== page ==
I placed a loaf of bread into a a 350 preheated oven with a rack directly below the pan containing two wet towels to create steam. It sprung up beautifully but the bread has been cooking 40 minutes and the inside is gooey @ 140 degrees F. I have made this loaf before consistently without the wet towels. Did I miss up the loaf or does the steam result longer cook time? Or does the steam cause the internal temperature gauge to be inaccurate?

  • I'm actually more concerned about baking bread at 350F. What kind of bread are we talking about?
    – Stephie
    Commented Dec 10, 2016 at 18:45
  • cinnamon raisin cranberry bread. I usually bake @ 350 what else would you recommend?
    – sammarcow
    Commented Dec 10, 2016 at 18:49
  • 1
    Cinamon raisin hints at a slightly sweet bread? Ok, that probably explains the temperature. (Posting a recipe here is never a bad idea, btw.) fFor classic "artisanal" type breads, the rule of thumb is "as hot as your oven will go"...
    – Stephie
    Commented Dec 10, 2016 at 18:50
  • 1
    Do you have an oven thermometer? This might be a sign that your oven's not keeping the right temperature. ... and steam will slow down the cooking some (evaporative cooling, less browning)
    – Joe
    Commented Dec 10, 2016 at 18:55

1 Answer 1


Creating steam at the beginning of the baking cycle has one goal: to keep the crust soft and pliable to allow for maximum oven spring.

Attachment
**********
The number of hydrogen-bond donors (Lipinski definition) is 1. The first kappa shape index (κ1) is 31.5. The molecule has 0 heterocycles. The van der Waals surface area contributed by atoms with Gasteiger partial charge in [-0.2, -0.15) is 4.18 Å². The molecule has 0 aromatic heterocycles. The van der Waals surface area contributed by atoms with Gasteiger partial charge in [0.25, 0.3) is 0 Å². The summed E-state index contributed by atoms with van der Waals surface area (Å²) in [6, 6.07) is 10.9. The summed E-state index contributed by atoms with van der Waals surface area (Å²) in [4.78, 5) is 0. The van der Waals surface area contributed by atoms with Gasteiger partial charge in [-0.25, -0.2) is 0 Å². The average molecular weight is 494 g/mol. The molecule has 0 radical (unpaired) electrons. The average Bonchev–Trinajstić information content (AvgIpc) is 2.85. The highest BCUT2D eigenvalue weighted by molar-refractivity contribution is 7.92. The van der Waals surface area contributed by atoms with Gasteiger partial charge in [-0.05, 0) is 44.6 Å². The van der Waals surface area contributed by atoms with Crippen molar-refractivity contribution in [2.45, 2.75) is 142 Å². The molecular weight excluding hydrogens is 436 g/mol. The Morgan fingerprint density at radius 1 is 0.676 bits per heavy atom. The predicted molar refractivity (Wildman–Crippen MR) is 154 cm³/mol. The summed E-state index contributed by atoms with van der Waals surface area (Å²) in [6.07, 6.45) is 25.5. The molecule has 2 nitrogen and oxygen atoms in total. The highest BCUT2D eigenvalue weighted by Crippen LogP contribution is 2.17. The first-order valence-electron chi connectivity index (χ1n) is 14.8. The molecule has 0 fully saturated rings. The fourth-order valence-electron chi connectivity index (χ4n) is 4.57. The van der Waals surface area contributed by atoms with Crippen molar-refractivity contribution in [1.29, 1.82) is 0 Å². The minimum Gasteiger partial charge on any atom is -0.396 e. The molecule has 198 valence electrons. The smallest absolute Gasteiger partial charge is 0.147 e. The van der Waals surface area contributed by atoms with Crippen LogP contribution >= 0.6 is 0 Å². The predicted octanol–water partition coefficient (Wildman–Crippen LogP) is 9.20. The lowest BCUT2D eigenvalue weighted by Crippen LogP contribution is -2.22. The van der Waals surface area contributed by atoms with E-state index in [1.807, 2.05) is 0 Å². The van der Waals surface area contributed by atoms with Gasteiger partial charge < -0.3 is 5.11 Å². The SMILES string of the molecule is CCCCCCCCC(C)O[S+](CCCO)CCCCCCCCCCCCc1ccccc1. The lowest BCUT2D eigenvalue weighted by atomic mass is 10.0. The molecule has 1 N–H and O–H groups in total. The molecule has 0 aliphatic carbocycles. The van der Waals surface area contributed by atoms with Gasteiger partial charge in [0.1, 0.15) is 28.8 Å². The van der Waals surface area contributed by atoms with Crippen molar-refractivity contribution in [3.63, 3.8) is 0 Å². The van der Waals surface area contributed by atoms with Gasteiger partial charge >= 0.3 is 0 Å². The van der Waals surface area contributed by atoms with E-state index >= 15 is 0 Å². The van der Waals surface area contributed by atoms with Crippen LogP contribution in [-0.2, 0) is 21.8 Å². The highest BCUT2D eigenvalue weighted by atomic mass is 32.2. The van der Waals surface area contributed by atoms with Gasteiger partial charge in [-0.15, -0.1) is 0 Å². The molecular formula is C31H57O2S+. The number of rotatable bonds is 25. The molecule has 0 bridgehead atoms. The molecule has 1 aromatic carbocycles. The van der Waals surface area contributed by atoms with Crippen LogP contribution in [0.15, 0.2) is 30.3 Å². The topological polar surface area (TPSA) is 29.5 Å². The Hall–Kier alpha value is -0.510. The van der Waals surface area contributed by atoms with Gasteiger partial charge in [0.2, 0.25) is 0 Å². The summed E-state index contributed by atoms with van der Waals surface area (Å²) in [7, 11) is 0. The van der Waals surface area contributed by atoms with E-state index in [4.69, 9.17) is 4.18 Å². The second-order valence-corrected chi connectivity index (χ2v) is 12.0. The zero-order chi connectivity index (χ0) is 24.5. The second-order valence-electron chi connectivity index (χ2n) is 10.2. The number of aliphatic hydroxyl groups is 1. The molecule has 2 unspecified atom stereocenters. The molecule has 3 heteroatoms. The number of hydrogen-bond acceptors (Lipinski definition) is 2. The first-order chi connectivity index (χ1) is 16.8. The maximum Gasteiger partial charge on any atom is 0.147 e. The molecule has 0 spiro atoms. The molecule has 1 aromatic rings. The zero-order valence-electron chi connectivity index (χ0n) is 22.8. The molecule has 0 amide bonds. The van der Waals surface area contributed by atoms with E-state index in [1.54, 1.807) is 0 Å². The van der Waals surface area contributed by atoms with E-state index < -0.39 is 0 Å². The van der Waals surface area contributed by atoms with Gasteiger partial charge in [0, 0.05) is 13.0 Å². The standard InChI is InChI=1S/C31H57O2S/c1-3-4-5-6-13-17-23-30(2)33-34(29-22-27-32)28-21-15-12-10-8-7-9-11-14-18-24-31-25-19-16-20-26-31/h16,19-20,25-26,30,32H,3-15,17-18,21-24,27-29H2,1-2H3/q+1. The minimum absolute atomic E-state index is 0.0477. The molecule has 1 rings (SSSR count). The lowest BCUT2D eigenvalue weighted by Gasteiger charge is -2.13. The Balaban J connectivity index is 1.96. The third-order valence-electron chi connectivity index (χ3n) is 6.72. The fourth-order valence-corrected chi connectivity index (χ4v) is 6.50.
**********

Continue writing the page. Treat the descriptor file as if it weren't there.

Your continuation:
Most breads are supposed to expand during the first phase in the oven. If the outer crust is already hard, it will prevent the expansion, either causing a dense interior or uncontrolled tearing of the crust - and in the worst case, both. Apart from steaming, slashing a loaf causes intentional weaknesses in the crust that allow expansion.

So how long should you steam?

Once the internal structure has started to solidify, the steam is no longer necessary. For my average two-pounds free-form loaf on a baking stone, I pour a generous cup of boiling water in at the beginning and then after about fifteen minutes I open the oven door wide to let the excess steam escape. Typically I also lower the oven temperature at this point.

For loaves in a pan, misting the loaf surface or adding a wash will also keep the crust pliable, similar to steaming.

But if I read your question correctly, I actually have another suspicion, why your bread stays cool inside or bakes longer:

If you used wet cool towels, they will

  • absorb a lot of energy from your oven and
  • act as a kind of "shield" or "barrier" that unintentionally protects your bread from the oven's bottom heat.
  • 1
    As mentioned above. The wet towels absorb a great deal of heat, keeping the temperature down while the water vaporizes. This will happen whether the water is boiling or ice. see "latent heat of vaporization". Commented Dec 10, 2016 at 23:04
  • 1
    An example; Heating lb. of water from 32ºF to 212ºF takes 180 BTU's. Heating the same lb. of water from 212º to steam at 212ºF takes 970.4 BTU's. A large amount of energy is needed to change the liquid to vapor. Commented Dec 10, 2016 at 23:35

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